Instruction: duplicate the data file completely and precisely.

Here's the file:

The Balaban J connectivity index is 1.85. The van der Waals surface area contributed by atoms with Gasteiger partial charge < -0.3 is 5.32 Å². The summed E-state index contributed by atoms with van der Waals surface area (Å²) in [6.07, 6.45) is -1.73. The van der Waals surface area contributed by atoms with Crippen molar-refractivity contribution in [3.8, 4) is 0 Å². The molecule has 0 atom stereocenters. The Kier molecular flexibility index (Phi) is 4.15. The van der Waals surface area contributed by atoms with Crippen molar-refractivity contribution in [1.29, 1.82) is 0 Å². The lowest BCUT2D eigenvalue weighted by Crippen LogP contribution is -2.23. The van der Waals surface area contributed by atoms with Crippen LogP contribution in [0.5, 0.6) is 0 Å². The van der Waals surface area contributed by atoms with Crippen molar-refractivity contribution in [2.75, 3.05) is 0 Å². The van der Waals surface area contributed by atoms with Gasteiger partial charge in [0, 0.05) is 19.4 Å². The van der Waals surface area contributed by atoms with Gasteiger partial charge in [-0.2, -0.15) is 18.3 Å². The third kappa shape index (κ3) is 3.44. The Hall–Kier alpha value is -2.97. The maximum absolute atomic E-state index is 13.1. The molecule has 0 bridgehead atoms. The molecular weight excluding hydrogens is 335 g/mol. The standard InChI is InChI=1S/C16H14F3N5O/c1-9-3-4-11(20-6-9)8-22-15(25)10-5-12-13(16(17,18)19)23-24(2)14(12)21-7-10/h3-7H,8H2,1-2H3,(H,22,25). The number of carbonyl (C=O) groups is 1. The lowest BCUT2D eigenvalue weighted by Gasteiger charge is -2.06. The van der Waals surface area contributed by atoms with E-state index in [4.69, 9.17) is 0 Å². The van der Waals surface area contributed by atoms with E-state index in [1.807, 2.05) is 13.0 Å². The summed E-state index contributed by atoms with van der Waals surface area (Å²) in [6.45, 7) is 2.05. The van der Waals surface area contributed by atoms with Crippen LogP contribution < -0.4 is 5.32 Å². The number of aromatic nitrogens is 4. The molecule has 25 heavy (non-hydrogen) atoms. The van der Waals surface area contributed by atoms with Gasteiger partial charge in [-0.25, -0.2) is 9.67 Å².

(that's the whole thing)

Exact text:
The Balaban J connectivity index is 1.85. The van der Waals surface area contributed by atoms with Gasteiger partial charge < -0.3 is 5.32 Å². The summed E-state index contributed by atoms with van der Waals surface area (Å²) in [6.07, 6.45) is -1.73. The van der Waals surface area contributed by atoms with Crippen molar-refractivity contribution in [3.8, 4) is 0 Å². The molecule has 0 atom stereocenters. The Kier molecular flexibility index (Phi) is 4.15. The van der Waals surface area contributed by atoms with Crippen molar-refractivity contribution in [1.29, 1.82) is 0 Å². The lowest BCUT2D eigenvalue weighted by Crippen LogP contribution is -2.23. The van der Waals surface area contributed by atoms with Crippen LogP contribution in [0.5, 0.6) is 0 Å². The van der Waals surface area contributed by atoms with Crippen molar-refractivity contribution in [2.75, 3.05) is 0 Å². The van der Waals surface area contributed by atoms with Gasteiger partial charge in [0, 0.05) is 19.4 Å². The van der Waals surface area contributed by atoms with Gasteiger partial charge in [-0.2, -0.15) is 18.3 Å². The third kappa shape index (κ3) is 3.44. The Hall–Kier alpha value is -2.97. The maximum absolute atomic E-state index is 13.1. The molecule has 0 bridgehead atoms. The molecular weight excluding hydrogens is 335 g/mol. The standard InChI is InChI=1S/C16H14F3N5O/c1-9-3-4-11(20-6-9)8-22-15(25)10-5-12-13(16(17,18)19)23-24(2)14(12)21-7-10/h3-7H,8H2,1-2H3,(H,22,25). The number of carbonyl (C=O) groups is 1. The lowest BCUT2D eigenvalue weighted by Gasteiger charge is -2.06. The van der Waals surface area contributed by atoms with E-state index in [4.69, 9.17) is 0 Å². The van der Waals surface area contributed by atoms with E-state index in [1.807, 2.05) is 13.0 Å². The summed E-state index contributed by atoms with van der Waals surface area (Å²) in [6.45, 7) is 2.05. The van der Waals surface area contributed by atoms with Crippen LogP contribution < -0.4 is 5.32 Å². The number of aromatic nitrogens is 4. The molecule has 25 heavy (non-hydrogen) atoms. The van der Waals surface area contributed by atoms with Gasteiger partial charge in [-0.25, -0.2) is 9.67 Å².